Legal Practice Council: another threat to judicial independence

Anthea Jeffery

The elections currently being held among practising advocates and attorneys for representatives to serve on the new Legal Practice Council – which is to be charged with regulating the legal profession in various ways – raise at least three profound questions of principle.

First, a rigid racial quota system is being applied, under which the ten attorneys now being voted on to the council must comprise "four black women, three black men, one white woman, and two white men". For advocates, "two black women, two black men, one white woman and one white man" must be chosen. (In each instance, the candidates with the highest number of votes in their respective racial categories will be chosen.)

These arbitrary racial criteria were introduced in August 2018 by ministerial regulation under the Legal Practice Act of 2014. They are likely to exclude many seasoned practitioners, both black and white, because they do not fit these predetermined racial parameters. 

As Advocate Mark Oppenheimer points out, the regulations allow only six black women attorneys and advocates to be elected on to the new council. If the electorate (which is made up of practising attorneys and advocates) chooses a seventh black woman, she will have to be excluded from serving on the council because of her skin colour. Those who voted for her will have their democratic choices nullified as well.

These quotas go against normal electoral principles, under which the candidates who win the most votes are the ones elected. They also conflict with the Constitutional Court's ruling against rigid racial quotas in a recent case. Here, the court warned that "remedial measures" must not be "arbitrary" or "capricious" or amount to "a quota system, or one so rigid as to be substantially indistinguishable from a quota". 

Second, the Legal Practice Council will replace the independent bar associations (for advocates) and law societies (for attorneys) that have successfully regulated the legal profession for decades and kept it free from state control. In doing so, these institutions have helped maintain a "strong and independent legal profession" – which the International Bar Association recognises as a vital factor in upholding the rule of law.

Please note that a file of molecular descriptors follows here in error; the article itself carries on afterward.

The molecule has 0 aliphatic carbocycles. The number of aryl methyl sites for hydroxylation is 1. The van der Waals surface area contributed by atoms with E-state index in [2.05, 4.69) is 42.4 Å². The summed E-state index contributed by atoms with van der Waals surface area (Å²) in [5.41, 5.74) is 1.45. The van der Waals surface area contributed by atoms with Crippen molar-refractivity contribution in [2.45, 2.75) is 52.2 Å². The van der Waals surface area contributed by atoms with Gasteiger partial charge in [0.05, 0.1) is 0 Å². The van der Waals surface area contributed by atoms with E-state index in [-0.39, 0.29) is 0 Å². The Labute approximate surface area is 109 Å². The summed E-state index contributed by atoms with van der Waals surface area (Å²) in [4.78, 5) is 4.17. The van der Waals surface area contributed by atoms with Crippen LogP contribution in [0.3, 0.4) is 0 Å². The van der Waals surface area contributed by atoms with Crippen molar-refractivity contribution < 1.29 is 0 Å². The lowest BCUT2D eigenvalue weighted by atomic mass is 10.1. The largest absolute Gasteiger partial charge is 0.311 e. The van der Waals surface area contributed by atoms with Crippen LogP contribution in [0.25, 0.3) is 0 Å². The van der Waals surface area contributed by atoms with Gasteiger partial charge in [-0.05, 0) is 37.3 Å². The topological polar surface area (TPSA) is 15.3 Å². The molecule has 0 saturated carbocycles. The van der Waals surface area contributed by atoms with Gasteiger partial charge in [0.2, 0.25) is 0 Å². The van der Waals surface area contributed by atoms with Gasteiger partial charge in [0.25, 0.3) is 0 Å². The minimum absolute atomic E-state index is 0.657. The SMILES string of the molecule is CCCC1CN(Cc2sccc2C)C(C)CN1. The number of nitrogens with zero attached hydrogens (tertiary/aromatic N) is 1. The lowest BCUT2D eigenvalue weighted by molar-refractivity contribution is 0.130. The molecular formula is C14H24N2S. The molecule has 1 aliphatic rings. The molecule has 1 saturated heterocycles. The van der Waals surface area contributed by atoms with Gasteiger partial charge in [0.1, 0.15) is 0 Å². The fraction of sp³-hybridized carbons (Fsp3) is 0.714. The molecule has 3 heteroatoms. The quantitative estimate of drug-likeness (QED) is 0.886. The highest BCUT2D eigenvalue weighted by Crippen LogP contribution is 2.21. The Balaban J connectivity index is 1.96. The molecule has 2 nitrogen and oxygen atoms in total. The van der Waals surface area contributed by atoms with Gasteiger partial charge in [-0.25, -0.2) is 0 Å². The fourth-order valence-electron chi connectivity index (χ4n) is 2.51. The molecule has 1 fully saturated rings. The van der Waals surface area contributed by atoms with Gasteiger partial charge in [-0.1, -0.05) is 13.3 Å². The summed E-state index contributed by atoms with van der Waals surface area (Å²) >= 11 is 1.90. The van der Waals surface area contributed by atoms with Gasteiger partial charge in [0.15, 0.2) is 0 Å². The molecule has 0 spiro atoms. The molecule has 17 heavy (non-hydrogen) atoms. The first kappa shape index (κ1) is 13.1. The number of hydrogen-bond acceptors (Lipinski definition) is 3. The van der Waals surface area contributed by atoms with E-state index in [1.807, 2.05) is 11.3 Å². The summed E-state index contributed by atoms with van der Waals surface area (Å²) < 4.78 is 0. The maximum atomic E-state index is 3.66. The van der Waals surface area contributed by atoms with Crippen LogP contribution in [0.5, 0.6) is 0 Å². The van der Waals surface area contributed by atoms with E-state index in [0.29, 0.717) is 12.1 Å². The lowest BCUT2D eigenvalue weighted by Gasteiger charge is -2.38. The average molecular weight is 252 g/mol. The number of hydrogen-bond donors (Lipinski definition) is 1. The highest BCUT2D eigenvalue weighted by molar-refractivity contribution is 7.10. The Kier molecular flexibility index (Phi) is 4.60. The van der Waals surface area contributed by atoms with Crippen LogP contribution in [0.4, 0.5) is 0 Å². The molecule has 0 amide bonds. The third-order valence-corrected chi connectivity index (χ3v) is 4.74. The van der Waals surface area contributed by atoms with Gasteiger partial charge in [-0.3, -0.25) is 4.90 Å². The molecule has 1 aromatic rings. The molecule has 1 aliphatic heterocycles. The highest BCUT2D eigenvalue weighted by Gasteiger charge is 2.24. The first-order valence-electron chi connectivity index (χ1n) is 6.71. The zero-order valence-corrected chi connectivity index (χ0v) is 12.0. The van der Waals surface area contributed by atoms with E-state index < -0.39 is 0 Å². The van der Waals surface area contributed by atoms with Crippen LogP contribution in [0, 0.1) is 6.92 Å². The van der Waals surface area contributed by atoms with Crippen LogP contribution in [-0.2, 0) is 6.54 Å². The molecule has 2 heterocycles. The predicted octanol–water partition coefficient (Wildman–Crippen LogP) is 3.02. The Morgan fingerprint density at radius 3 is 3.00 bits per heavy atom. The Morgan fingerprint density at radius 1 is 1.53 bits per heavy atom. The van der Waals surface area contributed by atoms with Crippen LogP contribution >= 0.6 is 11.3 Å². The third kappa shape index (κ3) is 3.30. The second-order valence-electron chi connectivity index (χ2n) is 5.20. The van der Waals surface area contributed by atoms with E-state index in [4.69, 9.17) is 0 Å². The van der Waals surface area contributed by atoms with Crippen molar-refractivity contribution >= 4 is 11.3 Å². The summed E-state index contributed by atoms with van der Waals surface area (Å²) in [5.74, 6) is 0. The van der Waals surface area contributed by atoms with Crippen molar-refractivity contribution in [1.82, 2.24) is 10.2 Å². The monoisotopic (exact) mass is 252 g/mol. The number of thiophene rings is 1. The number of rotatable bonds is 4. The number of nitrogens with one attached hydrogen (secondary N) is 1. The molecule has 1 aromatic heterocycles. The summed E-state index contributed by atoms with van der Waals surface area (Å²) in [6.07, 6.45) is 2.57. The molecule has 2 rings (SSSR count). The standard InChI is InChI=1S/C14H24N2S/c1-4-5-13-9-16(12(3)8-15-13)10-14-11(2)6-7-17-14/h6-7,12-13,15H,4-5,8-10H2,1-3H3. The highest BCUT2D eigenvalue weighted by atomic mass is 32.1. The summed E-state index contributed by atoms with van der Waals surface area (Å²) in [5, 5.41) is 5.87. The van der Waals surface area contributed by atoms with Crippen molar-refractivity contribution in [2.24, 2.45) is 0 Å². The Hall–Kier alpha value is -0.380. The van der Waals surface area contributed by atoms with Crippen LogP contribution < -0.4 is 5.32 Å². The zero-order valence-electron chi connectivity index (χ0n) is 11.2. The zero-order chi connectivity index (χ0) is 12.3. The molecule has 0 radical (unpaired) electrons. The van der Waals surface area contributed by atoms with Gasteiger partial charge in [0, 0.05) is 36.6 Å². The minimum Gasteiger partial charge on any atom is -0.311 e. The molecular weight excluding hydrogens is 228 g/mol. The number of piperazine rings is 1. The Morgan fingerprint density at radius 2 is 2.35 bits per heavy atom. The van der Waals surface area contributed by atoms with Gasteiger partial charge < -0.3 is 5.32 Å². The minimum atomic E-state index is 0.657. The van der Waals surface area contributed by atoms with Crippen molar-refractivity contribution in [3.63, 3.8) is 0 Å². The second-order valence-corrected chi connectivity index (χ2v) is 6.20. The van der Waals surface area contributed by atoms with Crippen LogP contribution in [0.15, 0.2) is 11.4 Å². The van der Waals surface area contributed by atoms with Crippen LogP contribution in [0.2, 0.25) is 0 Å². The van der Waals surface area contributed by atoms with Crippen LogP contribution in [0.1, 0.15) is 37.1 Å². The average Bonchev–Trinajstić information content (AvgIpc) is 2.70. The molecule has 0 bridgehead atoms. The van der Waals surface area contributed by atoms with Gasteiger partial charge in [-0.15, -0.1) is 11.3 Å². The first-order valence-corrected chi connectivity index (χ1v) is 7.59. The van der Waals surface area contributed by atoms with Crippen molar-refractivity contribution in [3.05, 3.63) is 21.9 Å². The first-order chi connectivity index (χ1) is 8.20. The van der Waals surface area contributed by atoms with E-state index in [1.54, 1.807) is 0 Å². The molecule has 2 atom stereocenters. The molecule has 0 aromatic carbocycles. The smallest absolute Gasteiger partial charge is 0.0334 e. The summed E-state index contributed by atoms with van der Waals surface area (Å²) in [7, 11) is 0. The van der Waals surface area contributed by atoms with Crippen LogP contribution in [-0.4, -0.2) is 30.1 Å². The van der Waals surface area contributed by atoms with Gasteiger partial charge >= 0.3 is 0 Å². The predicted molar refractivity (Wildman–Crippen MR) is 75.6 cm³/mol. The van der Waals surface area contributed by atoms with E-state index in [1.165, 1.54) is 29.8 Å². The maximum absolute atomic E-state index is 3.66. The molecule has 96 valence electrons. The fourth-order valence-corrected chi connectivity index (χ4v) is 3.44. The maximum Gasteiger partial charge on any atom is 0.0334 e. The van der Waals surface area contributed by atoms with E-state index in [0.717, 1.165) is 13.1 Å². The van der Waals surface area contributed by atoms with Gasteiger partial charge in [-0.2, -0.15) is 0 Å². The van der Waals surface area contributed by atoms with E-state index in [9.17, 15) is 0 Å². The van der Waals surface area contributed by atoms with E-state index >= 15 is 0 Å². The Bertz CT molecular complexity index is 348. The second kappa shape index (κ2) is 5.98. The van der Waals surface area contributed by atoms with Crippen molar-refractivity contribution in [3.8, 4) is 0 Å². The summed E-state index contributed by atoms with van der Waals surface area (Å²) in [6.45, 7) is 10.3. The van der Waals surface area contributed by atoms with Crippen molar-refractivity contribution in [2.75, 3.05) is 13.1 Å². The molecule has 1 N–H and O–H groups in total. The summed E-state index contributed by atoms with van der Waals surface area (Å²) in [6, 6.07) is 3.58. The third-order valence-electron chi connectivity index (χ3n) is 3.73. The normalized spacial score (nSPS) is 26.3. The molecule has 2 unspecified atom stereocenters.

Third, the Legal Practice Council provides yet another example of the ANC's determination to bring the judiciary under its control. This objective stems from the ANC's long-standing commitment to a Soviet-inspired national democratic revolution (NDR), which aims to take South Africa by incremental steps from a capitalist to a socialist and then communist system.

A communist system requires totalitarian state control over both the economy and society. It has no room for judicial autonomy, or for a system of judicial review in which independent judges can strike down unconstitutional laws and/or executive acts. 

However, this system of judicial review is precisely what South Africa's Constitution mandates. This is anathema to the ANC, which has been seeking for many years to erode both this system of judicial review and the judicial autonomy on which it depends.

As part of this process, the ANC has long been trying to "transform the collective mindset of the judiciary" (as President Thabo Mbeki put it back in 2005). It wants to make the country's judges accountable "to the masses" – no doubt as represented by the ANC – rather than to the Constitution and the law, as Section 165 of the Constitution requires.

The replacement of South Africa's independent professional bodies by the Legal Practice Council is part of that "transformative" project. In the graphic words of Advocate Paul Hoffman SC, "it is a form of state capture" that seeks to "secure state control" over the legal profession, which is undoubtedly a key "lever of power". 

Adds Advocate Hoffman: "That the state should be allowed to control [the legal profession] is deeply and darkly at odds with the liberal and progressive ethos of the constitutional order in place in South Africa since 1994."

If South Africans want to safeguard and preserve the freedoms they finally won in 1994, they need to wake up to the NDR – and the incremental threat it poses to judicial independence, the rule of law, and virtually every facet of our democracy and constitutional order.

- by Dr Anthea Jeffery, Head of Policy Research at the IRR, a think tank which promotes political and economic freedom. If you agree with what you have just read, SMS your name to 32823. Each SMS costs R1. Ts and Cs apply.

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